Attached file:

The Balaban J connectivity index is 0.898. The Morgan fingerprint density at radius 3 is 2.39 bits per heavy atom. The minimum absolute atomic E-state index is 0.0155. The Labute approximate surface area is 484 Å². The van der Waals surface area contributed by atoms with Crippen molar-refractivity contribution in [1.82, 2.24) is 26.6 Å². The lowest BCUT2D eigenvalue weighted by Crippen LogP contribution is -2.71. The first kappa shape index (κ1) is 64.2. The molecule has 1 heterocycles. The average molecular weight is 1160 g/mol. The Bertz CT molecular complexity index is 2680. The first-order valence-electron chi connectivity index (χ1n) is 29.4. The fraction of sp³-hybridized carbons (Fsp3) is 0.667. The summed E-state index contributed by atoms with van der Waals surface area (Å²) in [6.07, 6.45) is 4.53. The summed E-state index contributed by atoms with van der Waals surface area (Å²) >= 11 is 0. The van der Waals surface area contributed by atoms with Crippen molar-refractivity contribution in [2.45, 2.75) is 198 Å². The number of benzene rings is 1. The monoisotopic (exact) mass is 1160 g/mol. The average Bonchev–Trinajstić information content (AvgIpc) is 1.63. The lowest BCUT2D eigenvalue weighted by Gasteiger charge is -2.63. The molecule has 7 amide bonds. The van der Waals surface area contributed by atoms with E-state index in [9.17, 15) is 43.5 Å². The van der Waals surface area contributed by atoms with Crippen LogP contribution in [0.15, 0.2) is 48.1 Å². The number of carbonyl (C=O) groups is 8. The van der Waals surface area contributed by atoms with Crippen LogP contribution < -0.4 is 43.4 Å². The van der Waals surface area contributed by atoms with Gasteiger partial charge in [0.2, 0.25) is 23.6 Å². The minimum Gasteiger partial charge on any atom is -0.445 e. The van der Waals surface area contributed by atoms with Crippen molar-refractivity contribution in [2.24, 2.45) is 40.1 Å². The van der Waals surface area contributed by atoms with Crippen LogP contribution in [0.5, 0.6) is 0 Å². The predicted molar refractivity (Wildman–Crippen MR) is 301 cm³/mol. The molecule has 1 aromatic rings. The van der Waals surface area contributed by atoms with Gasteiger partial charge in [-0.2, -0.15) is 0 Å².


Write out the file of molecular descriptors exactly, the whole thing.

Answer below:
The Balaban J connectivity index is 0.898. The Morgan fingerprint density at radius 3 is 2.39 bits per heavy atom. The minimum absolute atomic E-state index is 0.0155. The Labute approximate surface area is 484 Å². The van der Waals surface area contributed by atoms with Crippen molar-refractivity contribution in [1.82, 2.24) is 26.6 Å². The lowest BCUT2D eigenvalue weighted by Crippen LogP contribution is -2.71. The first kappa shape index (κ1) is 64.2. The molecule has 1 heterocycles. The average molecular weight is 1160 g/mol. The Bertz CT molecular complexity index is 2680. The first-order valence-electron chi connectivity index (χ1n) is 29.4. The fraction of sp³-hybridized carbons (Fsp3) is 0.667. The summed E-state index contributed by atoms with van der Waals surface area (Å²) in [6.07, 6.45) is 4.53. The summed E-state index contributed by atoms with van der Waals surface area (Å²) >= 11 is 0. The van der Waals surface area contributed by atoms with Crippen molar-refractivity contribution in [2.45, 2.75) is 198 Å². The number of benzene rings is 1. The monoisotopic (exact) mass is 1160 g/mol. The average Bonchev–Trinajstić information content (AvgIpc) is 1.63. The lowest BCUT2D eigenvalue weighted by Gasteiger charge is -2.63. The molecule has 7 amide bonds. The van der Waals surface area contributed by atoms with E-state index in [9.17, 15) is 43.5 Å². The van der Waals surface area contributed by atoms with Crippen LogP contribution in [0.15, 0.2) is 48.1 Å². The number of carbonyl (C=O) groups is 8. The van der Waals surface area contributed by atoms with Crippen LogP contribution < -0.4 is 43.4 Å². The van der Waals surface area contributed by atoms with Gasteiger partial charge in [0.2, 0.25) is 23.6 Å². The minimum Gasteiger partial charge on any atom is -0.445 e. The van der Waals surface area contributed by atoms with Crippen molar-refractivity contribution in [2.24, 2.45) is 40.1 Å². The van der Waals surface area contributed by atoms with Crippen LogP contribution in [0.5, 0.6) is 0 Å². The predicted molar refractivity (Wildman–Crippen MR) is 301 cm³/mol. The molecule has 1 aromatic rings. The van der Waals surface area contributed by atoms with Gasteiger partial charge in [-0.2, -0.15) is 0 Å².